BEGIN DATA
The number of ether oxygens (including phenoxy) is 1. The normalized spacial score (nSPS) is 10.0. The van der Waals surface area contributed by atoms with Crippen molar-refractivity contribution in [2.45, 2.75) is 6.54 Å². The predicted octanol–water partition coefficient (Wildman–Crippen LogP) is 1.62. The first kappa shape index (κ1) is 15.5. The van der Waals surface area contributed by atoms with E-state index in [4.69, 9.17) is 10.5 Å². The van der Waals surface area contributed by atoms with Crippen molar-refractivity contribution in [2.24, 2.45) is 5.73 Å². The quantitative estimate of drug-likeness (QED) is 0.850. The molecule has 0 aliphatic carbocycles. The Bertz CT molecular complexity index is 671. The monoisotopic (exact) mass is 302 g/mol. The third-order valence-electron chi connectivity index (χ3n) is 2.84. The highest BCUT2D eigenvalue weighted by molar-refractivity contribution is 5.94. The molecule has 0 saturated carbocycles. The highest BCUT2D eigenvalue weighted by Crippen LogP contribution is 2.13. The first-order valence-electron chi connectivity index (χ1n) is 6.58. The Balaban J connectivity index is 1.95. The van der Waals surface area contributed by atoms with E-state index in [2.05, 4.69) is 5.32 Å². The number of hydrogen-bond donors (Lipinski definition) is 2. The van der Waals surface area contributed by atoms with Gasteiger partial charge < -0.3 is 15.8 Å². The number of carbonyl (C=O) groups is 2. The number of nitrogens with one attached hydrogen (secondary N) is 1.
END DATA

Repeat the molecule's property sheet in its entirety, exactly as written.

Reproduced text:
The number of ether oxygens (including phenoxy) is 1. The normalized spacial score (nSPS) is 10.0. The van der Waals surface area contributed by atoms with Crippen molar-refractivity contribution in [2.45, 2.75) is 6.54 Å². The predicted octanol–water partition coefficient (Wildman–Crippen LogP) is 1.62. The first kappa shape index (κ1) is 15.5. The van der Waals surface area contributed by atoms with E-state index in [4.69, 9.17) is 10.5 Å². The van der Waals surface area contributed by atoms with Crippen molar-refractivity contribution in [2.24, 2.45) is 5.73 Å². The quantitative estimate of drug-likeness (QED) is 0.850. The molecule has 0 aliphatic carbocycles. The Bertz CT molecular complexity index is 671. The monoisotopic (exact) mass is 302 g/mol. The third-order valence-electron chi connectivity index (χ3n) is 2.84. The highest BCUT2D eigenvalue weighted by molar-refractivity contribution is 5.94. The molecule has 0 saturated carbocycles. The highest BCUT2D eigenvalue weighted by Crippen LogP contribution is 2.13. The first-order valence-electron chi connectivity index (χ1n) is 6.58. The Balaban J connectivity index is 1.95. The van der Waals surface area contributed by atoms with E-state index in [2.05, 4.69) is 5.32 Å². The number of hydrogen-bond donors (Lipinski definition) is 2. The van der Waals surface area contributed by atoms with Gasteiger partial charge < -0.3 is 15.8 Å². The number of carbonyl (C=O) groups is 2. The number of nitrogens with one attached hydrogen (secondary N) is 1.